Anyway, I did the normal thing: I went home and got scared and nervous, and did the normal thing by doing everything I could to not get on the wire! I started with the source music, the street music and the first cue, that was going to be a promise of whatever thematically was going to happen on the wire, and appeared in the first reel. I did something, and it was nice… And I sent it to Bob and I got the worse response I could imagine: I got a message that said: “We should talk about this.” (laughs) So I called him: “What are you thinking?” And he says: “I don’t have a comment on this.” “What do you mean exactly?” “You know, my sense is that what happens on the wire is going to be brought forward to here.” There is this kind of pause and he says: “I think you’re gonna have to get up on the wire.” And that is really what I had to do, I had to skip all the way through the film, and I had to go to the place where Philippe takes his foot off the building and begins to go. That was a six and a half minutes sequence. It was difficult for me. The worst part was, once we got to the other end, he was going to cross 5 or 6 more times. So we were just getting started here! Anyway, it was interesting because in all the action sequences I have done with Bob over the years, we’ve always have horses, guns, cars, noises and stuff… And here, this was the action sequence of this film, and it was basically silent. So it was a very different kind of experience, but we didn’t die! And it’s always great when you don’t die during this job! (laughs)
Balance is the main theme of The Walk. How did you find balance yourself for your music, between all those different styles?
That is one of the best question I’ve ever been asked. I’m saying that because obviously, that entire film, that entire event (not necessarily the film), what Philippe Petit did, had to be about balance. But this was someone who basically displayed no balance in his life: everything about how he was, from what I hear, was about not being balanced. And yet, if we look at the net sum of balance in life, if you’re going to need the most amount of balance to do one thing, then everything else will be unbalanced. I hadn’t heard anyone speak about the fact that this was an absolute display of balance. There was nothing else, other than his body, on the wire, that was balanced. And the music is basically all over the place, because Philippe is all over the place. He is not balanced, and you have to go where he is musically. You have to go where he is, as a storyteller, which Bob Zemeckis is. You have to go with him, but in the end, he has to be balanced. So, I didn’t have to deal with balance, I could let Philippe take care of that, I had to be with him and the ride that he took. And what a ride that was! It was the 19th film we did with Bob Zemeckis, and probably the most incredible thing about working with him is that he does his work. And then when he hands it to me, I have a very clear path to follow. It’s not easy, because what he has done is so extraordinary, but it is very clear, as the wire stretched between the World Trade Center towers. It’s very simple, what you need to do. You need to get on the wire and just walk on the other side. It’s right there in front of you, no mysteries! So that’s how it’s like, working with Bob Zemeckis!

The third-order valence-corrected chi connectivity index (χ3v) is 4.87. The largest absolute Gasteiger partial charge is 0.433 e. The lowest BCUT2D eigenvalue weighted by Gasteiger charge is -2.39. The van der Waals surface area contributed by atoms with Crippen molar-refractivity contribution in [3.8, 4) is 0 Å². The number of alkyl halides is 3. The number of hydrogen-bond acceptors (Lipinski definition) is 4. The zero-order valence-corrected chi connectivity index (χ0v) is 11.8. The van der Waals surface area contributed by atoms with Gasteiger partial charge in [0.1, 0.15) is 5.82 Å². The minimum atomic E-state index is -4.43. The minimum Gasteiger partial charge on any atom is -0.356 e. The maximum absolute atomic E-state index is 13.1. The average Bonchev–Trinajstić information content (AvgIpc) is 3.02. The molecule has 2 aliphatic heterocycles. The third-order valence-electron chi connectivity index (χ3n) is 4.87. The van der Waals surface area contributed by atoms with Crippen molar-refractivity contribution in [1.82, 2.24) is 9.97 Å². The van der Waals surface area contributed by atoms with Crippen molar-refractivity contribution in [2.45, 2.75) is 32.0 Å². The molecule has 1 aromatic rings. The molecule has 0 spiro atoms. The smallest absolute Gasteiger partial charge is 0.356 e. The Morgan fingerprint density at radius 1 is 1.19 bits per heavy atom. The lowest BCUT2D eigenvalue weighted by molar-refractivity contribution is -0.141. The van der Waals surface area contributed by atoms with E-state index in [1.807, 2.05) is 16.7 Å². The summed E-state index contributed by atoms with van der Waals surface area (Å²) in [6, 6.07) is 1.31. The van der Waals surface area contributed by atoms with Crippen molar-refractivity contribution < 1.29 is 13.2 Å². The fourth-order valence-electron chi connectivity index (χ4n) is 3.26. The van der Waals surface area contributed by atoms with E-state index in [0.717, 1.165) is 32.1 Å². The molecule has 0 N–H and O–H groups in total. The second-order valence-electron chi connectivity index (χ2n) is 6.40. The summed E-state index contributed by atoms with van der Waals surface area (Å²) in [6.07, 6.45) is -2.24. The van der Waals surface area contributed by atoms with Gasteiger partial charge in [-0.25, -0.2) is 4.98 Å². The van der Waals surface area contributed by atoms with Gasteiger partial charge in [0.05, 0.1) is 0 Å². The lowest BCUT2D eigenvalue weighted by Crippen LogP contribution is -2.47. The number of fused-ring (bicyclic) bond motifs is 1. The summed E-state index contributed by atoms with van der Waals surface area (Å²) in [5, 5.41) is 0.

You seem to be working a lot less lately. Is it to take care of your vineyard?
Writing music for films is my priority business. Anyone who does this job knows what the answer is: the phone hasn’t rang for me to do as many movies as maybe I did ten years ago. But that how life goes… That being said, a year ago, I had the busiest year I’ve had in the 45 years I’ve been doing this. And it all comes like in a big wave: Bob Zemeckis is going back into action at the beginning of the year with this spectacular film… And there are all kinds of other things floating around out there that are, as usual, probably going to arrive all on the same day. And then it will be another crazy two years. But that’s really how that works. And yes, we are making wine, and we are loving that. We have just planted another six acres within the last month and a half, and we are loving the idea of experimenting with what can grow in this environment, in this place where we live. One of our most successful new wines is a Barbera that comes from the place in Italy where my family comes from. So for us to bring something from that part of my past into where we live is breathtaking, it is spectacular. You know, I have always felt that if I were to be asked about my aspiration, it wouldn’t be to be an artist of music, but to be an artist of life. That has to do with having a spectacular relationship like I do with my wife Sandra, my relationship with my children, my father who lives with us (he’s 97), I write music for films, we make wine… And we live! That seems to be how God has dealt the cards to me: I’m supposed to be that guy, who does all that, and I’m fine with that!
Interview conducted on 23 October 2015 during the Ghent Film Festival (answers to questions 8 and 11 come from the October 24 master class by the composer).
Transcription : Stéphanie Personne
Many thanks to Alexandre Tylski for his invaluable help, to Alan Silvestri for his kindness, his spirit and the time he granted us despite his exhaustion and jet-lag, and to the lovely Sandra Silvestri: without her kind help, this interview would’nt have been possible.